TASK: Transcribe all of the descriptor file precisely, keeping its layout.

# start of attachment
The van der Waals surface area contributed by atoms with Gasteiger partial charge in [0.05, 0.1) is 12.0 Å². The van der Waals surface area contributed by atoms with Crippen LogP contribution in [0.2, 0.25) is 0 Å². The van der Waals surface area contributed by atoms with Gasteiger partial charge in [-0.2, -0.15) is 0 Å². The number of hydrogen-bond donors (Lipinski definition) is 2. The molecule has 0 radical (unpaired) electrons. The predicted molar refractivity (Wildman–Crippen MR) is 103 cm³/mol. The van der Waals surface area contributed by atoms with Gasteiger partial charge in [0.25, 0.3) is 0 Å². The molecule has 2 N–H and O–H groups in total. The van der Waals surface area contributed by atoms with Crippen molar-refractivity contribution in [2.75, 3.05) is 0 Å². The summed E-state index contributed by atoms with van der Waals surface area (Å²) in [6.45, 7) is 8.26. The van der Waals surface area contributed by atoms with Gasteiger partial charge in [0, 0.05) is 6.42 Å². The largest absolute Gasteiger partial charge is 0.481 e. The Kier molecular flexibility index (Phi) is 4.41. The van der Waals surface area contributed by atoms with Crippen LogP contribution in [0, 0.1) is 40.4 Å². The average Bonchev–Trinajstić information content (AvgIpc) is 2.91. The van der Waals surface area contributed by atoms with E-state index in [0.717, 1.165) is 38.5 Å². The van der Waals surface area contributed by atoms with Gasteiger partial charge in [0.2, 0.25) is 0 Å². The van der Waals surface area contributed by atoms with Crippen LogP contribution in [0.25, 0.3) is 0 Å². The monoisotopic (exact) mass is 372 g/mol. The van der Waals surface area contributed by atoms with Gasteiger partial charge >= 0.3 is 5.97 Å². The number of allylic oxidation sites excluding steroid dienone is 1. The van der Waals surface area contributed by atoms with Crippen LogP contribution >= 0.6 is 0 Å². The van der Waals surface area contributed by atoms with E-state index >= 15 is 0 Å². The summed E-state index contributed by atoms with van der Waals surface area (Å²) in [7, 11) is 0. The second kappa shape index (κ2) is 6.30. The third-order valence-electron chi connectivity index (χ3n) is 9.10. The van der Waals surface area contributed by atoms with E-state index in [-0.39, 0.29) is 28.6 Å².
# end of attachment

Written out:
The van der Waals surface area contributed by atoms with Gasteiger partial charge in [0.05, 0.1) is 12.0 Å². The van der Waals surface area contributed by atoms with Crippen LogP contribution in [0.2, 0.25) is 0 Å². The van der Waals surface area contributed by atoms with Gasteiger partial charge in [-0.2, -0.15) is 0 Å². The number of hydrogen-bond donors (Lipinski definition) is 2. The molecule has 0 radical (unpaired) electrons. The predicted molar refractivity (Wildman–Crippen MR) is 103 cm³/mol. The van der Waals surface area contributed by atoms with Gasteiger partial charge in [0.25, 0.3) is 0 Å². The molecule has 2 N–H and O–H groups in total. The van der Waals surface area contributed by atoms with Crippen molar-refractivity contribution in [2.75, 3.05) is 0 Å². The summed E-state index contributed by atoms with van der Waals surface area (Å²) in [6.45, 7) is 8.26. The van der Waals surface area contributed by atoms with Gasteiger partial charge in [0, 0.05) is 6.42 Å². The largest absolute Gasteiger partial charge is 0.481 e. The Kier molecular flexibility index (Phi) is 4.41. The van der Waals surface area contributed by atoms with Crippen LogP contribution in [0, 0.1) is 40.4 Å². The average Bonchev–Trinajstić information content (AvgIpc) is 2.91. The van der Waals surface area contributed by atoms with E-state index in [0.717, 1.165) is 38.5 Å². The van der Waals surface area contributed by atoms with Gasteiger partial charge in [0.2, 0.25) is 0 Å². The van der Waals surface area contributed by atoms with Crippen LogP contribution in [0.25, 0.3) is 0 Å². The monoisotopic (exact) mass is 372 g/mol. The van der Waals surface area contributed by atoms with Gasteiger partial charge >= 0.3 is 5.97 Å². The number of allylic oxidation sites excluding steroid dienone is 1. The van der Waals surface area contributed by atoms with Crippen LogP contribution >= 0.6 is 0 Å². The van der Waals surface area contributed by atoms with E-state index >= 15 is 0 Å². The summed E-state index contributed by atoms with van der Waals surface area (Å²) in [7, 11) is 0. The second kappa shape index (κ2) is 6.30. The third-order valence-electron chi connectivity index (χ3n) is 9.10. The van der Waals surface area contributed by atoms with E-state index in [-0.39, 0.29) is 28.6 Å².